So with all of that my new posting schedule will be Tuesday, Thursday and Sunday.  It might change in the future if my plans change, but I definitely do not want to give up on blogging, so this is the best compromise!  And heads up - my next post on Thursday will be something new!

Thank you for reading and for following my blog, you lovely people you!
Sunday, September 13, 2015

Suspense Sundays (164) Celebration

Posted by Charlene // Tags: ,
Suspense was a radio series from 1942 to 1962.  I have a fondness for "Old Time Radio" as we call it now, and Suspense is my favorite show.  It sets up weird, dark, scary, or intriguing stories with a plot twist in the end, and all in half an hour.  For Suspense Sundays I'll give a short review of an episode.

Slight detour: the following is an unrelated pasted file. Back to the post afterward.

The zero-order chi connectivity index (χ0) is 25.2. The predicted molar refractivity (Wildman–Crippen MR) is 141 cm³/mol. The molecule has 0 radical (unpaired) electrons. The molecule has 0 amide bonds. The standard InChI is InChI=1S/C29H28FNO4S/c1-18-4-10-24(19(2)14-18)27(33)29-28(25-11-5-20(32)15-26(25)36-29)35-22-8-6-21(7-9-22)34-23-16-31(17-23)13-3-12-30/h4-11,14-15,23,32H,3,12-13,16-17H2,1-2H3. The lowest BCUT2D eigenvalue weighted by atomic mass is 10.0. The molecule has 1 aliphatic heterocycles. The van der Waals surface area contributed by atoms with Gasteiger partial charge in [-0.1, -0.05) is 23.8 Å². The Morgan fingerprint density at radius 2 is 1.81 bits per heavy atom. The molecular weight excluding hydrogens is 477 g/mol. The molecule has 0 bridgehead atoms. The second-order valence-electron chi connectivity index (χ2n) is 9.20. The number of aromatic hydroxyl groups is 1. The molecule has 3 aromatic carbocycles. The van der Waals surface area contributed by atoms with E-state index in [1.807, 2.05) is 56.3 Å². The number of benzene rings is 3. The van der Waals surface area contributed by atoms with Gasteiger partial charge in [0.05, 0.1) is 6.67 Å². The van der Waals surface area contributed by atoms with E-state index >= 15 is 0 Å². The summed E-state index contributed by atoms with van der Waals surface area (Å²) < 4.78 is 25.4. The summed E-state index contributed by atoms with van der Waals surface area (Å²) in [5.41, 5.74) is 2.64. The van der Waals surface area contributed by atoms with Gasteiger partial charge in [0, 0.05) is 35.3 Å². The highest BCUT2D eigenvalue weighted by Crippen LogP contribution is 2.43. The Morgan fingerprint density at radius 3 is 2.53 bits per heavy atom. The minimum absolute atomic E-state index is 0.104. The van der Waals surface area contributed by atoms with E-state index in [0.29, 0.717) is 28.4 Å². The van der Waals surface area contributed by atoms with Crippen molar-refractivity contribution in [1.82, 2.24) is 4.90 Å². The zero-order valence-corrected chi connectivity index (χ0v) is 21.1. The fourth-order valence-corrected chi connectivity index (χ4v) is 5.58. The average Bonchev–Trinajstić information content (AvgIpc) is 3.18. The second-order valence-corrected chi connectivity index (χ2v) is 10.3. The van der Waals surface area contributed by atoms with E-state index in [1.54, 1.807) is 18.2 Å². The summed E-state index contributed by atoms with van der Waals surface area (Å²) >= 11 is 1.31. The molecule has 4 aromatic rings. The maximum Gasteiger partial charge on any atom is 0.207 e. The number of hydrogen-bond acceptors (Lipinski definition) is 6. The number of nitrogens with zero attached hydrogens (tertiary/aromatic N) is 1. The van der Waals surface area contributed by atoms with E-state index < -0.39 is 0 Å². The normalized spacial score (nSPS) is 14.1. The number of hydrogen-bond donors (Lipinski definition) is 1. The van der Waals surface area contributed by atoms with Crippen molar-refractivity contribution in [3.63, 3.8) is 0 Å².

Air date: September 23, 1948
Starring Virginia Bruce and Robert Young
>>Episodes here<<

Todd is visiting his wife, who is in a nursing home as she has a brain tumor that can not be removed.  The tumor affects her memory as well as her emotions, and she doesn't realize why she's in the home, or that so much time has passed since she has lived there.  Todd takes Emily out for a quiet day together, but she gradually becomes paranoid and afraid that Todd is going to do something to her.

Since it's unclear in the beginning if Todd really loves his wife or is just pretending so she won't get upset, it was very suspenseful trying to figure out what Todd is planning.  And it's surprising too when you do find out, because what Todd plans to do, is kind of sweet (well I guess some people would think so) but also terrible, so there's a moment when I was really afraid for Emily in the story.  The story does have a happy ending though (living up to that title!) but it's a very convenient happy ending, which made me roll my eyes, even though I was glad that Emily and Todd were going to be okay.  I'd much rather have a happy ending though, even if it's a bit cheesy!